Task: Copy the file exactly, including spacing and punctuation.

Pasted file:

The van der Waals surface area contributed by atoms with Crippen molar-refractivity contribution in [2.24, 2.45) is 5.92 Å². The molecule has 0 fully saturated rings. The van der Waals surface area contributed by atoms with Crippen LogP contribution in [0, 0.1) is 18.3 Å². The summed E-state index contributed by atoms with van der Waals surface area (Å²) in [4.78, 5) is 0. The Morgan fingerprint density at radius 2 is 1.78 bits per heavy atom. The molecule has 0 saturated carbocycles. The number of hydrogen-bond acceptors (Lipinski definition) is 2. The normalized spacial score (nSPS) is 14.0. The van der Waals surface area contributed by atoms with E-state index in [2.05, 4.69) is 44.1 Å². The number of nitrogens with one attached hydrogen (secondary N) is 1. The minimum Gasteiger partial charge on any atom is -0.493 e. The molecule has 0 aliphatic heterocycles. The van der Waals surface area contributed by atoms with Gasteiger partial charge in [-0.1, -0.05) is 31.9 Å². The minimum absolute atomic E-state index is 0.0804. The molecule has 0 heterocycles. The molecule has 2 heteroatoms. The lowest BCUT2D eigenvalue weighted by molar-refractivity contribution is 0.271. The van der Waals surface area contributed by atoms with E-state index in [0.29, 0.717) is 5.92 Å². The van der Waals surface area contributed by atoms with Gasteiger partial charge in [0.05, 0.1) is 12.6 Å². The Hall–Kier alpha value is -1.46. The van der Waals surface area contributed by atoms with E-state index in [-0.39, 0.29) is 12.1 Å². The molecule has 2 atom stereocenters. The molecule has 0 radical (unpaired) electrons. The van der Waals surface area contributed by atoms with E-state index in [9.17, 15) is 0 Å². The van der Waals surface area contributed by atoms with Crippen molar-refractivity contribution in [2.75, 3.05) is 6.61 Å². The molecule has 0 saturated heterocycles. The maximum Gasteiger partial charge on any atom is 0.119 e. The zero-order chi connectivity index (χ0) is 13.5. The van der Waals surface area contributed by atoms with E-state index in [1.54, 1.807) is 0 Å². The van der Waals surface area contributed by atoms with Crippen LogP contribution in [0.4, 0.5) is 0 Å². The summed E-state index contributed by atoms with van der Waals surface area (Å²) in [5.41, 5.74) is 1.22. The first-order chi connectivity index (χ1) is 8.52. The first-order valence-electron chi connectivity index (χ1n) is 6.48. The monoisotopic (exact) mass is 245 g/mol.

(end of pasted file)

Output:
The van der Waals surface area contributed by atoms with Crippen molar-refractivity contribution in [2.24, 2.45) is 5.92 Å². The molecule has 0 fully saturated rings. The van der Waals surface area contributed by atoms with Crippen LogP contribution in [0, 0.1) is 18.3 Å². The summed E-state index contributed by atoms with van der Waals surface area (Å²) in [4.78, 5) is 0. The Morgan fingerprint density at radius 2 is 1.78 bits per heavy atom. The molecule has 0 saturated carbocycles. The number of hydrogen-bond acceptors (Lipinski definition) is 2. The normalized spacial score (nSPS) is 14.0. The van der Waals surface area contributed by atoms with E-state index in [2.05, 4.69) is 44.1 Å². The number of nitrogens with one attached hydrogen (secondary N) is 1. The minimum Gasteiger partial charge on any atom is -0.493 e. The molecule has 0 aliphatic heterocycles. The van der Waals surface area contributed by atoms with Gasteiger partial charge in [-0.1, -0.05) is 31.9 Å². The minimum absolute atomic E-state index is 0.0804. The molecule has 0 heterocycles. The molecule has 2 heteroatoms. The lowest BCUT2D eigenvalue weighted by molar-refractivity contribution is 0.271. The van der Waals surface area contributed by atoms with E-state index in [0.29, 0.717) is 5.92 Å². The van der Waals surface area contributed by atoms with Gasteiger partial charge in [0.05, 0.1) is 12.6 Å². The Hall–Kier alpha value is -1.46. The van der Waals surface area contributed by atoms with E-state index in [-0.39, 0.29) is 12.1 Å². The molecule has 2 atom stereocenters. The molecule has 0 radical (unpaired) electrons. The van der Waals surface area contributed by atoms with E-state index in [9.17, 15) is 0 Å². The van der Waals surface area contributed by atoms with Crippen molar-refractivity contribution in [2.75, 3.05) is 6.61 Å². The molecule has 0 saturated heterocycles. The maximum Gasteiger partial charge on any atom is 0.119 e. The zero-order chi connectivity index (χ0) is 13.5. The van der Waals surface area contributed by atoms with E-state index in [1.54, 1.807) is 0 Å². The van der Waals surface area contributed by atoms with Crippen LogP contribution in [0.4, 0.5) is 0 Å². The summed E-state index contributed by atoms with van der Waals surface area (Å²) in [5.41, 5.74) is 1.22. The first-order chi connectivity index (χ1) is 8.52. The first-order valence-electron chi connectivity index (χ1n) is 6.48. The monoisotopic (exact) mass is 245 g/mol.